- Museum number
- Object: Benefits of a plentiful harvest.
Plate from the 'Scourge', vi. 349. The Lord Mayor, Scholey, sits enthroned, his chair framed in an alcove which forms the centre of the design. He wears a monkish gown over his dress and points above his head to a pair of scales where a quartern loaf is much lighter than a weight inscribed '4 lbs 5 oz 1/2'. The scales hang from the summit of the alcove, above which is the City shield held by two griffins. On a footstool in front of his dais the City Sword lies across the mace. Two men kneel on his right and left, their knees on the edge of the dais. On his right is a Quaker (a miller, corn-factor, or meal-man), with a bag inscribed 'Sample' in each hand. On his left is a baker, holding a large basket of loaves on his shoulders, and with a rolled document in his jacket pocket. The Mayor looks to the right, saying: "If you wish, my sons, for success in this world, or hope for happiness in the next, make no mental reservation—Maugre popularity, I will do my duty!" The baker answers: "What! must I confess all? Is there no hope of pardon without it? then I am undone indeed! for I have been very liberal in the use of alum—peas—potatoes—rice—nay stone—and sometimes deducted from the weight, &c—O L—d! O L—d! I wish I had been satisfied with plundering Sunday dishes!— [dishes baked for customers in his oven]." His loaves are marked 'W'. The Quaker: "Yea verily, friend I will confess and disburden my overcharged conscience.—I solemnly affirm that I have, all my life, been a strict worshipper in the Temple of Monopoly, erected by my forefathers; and albeit though I have never been scrupulous in my returns, and may occasionally have wanted wind and water to grind corn, I have never ceased to grind the public on every favourable opportunity—. Nha!"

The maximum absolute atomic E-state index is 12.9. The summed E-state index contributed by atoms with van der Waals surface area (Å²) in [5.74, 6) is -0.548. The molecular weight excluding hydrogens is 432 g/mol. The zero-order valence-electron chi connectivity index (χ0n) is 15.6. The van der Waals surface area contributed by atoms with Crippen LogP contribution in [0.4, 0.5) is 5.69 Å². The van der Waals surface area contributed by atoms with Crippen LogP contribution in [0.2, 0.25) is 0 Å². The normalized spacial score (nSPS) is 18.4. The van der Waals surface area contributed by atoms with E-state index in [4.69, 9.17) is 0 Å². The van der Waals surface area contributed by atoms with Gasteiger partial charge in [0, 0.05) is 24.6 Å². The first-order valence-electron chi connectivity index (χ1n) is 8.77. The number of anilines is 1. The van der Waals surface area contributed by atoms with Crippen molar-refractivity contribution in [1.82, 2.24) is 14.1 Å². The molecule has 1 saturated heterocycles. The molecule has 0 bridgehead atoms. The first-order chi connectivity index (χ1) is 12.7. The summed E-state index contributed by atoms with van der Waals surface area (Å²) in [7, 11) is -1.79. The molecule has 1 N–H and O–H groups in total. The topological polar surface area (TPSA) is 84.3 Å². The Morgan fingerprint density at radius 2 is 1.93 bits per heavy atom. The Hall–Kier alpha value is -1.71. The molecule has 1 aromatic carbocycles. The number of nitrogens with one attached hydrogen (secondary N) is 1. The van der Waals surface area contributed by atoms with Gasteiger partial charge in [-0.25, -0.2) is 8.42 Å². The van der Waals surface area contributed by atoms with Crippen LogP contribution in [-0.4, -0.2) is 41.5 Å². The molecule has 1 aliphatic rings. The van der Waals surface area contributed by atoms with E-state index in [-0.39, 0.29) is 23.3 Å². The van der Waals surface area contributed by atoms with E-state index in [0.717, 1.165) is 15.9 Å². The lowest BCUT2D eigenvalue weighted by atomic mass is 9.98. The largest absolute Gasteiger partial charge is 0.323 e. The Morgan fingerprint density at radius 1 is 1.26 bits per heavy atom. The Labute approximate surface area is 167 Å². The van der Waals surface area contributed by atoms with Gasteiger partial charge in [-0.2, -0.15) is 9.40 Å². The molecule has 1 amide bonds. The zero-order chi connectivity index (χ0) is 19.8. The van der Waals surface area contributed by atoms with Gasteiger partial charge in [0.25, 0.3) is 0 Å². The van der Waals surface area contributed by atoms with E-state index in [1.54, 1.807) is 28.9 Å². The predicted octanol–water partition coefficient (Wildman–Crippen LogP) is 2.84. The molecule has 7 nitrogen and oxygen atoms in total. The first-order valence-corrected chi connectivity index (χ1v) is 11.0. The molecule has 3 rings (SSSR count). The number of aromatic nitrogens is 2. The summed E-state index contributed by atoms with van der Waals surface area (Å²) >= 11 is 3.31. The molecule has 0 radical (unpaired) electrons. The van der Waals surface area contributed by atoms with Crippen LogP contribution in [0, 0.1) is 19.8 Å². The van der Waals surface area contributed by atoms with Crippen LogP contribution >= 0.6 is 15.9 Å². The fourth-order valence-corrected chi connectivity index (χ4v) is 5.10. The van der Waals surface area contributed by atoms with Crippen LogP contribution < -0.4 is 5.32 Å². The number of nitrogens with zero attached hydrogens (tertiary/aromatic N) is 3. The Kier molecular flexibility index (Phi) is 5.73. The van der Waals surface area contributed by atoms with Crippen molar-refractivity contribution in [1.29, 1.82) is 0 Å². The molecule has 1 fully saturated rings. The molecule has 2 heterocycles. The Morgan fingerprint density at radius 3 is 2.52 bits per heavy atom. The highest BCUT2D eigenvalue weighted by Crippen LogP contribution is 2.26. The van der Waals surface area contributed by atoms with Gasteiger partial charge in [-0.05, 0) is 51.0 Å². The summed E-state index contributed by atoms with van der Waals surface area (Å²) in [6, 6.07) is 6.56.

On the right (the Mayor's left) is a group of Corporation notables. Alderman Wood (left) turns to Quin to say: "I wonder Mr Q—n, that bakers have never introduced Quassia [see No. 10574, &c.]; it is a stomachic Wood, and I deal very largely in it." Quin (also prominent among the supporters of the Princess of Wales) answers: "None of your tricks upon an old "Traveller" [cf. No. 11657] —by Jasus, I think the state of the labouring poor is bitter enough already,— O that I had the brushing of their bums." Both men are fashionably dressed under their fur-bordered gowns. Curtis, wearing the sailor's dress of No. 11353, &c., stands in profile to the left, holding a bowl of steaming 'Turtle' soup, into which he dips a spoon; he says: "I wish they were as honest as I have been with my biscuits [cf. No. 11354], or you holy father in your contract for hops.—A speedy reformation to them all, and that soon, say I [see No. 11306]." A fourth man on the extreme right, dressed like Curtis, but holding his hat and an alderman's gown, puts his hand on Curtis's arm, saying, "Come! thats very good indeed!—I say brother trowsers, invite me to your next Turtle feast. I'll be sure to be in Time,—apropos your watch don't want repairing does it!" [He is probably an alderman belonging to the Clock-makers' Company.] Behind this group is a large open window through which is seen a street-corner inscribed 'Mark Lane' (site of the Corn Exchange). Two Quakers in broad-brimmed hats, stand primly with clasped hands, facing two other men. One Quaker says: "Verily there is a large supply of foreign Wheat and the price has fell." His vis-à-vis answers: "Then D—n you Aminadab werr'e dish'd!!!"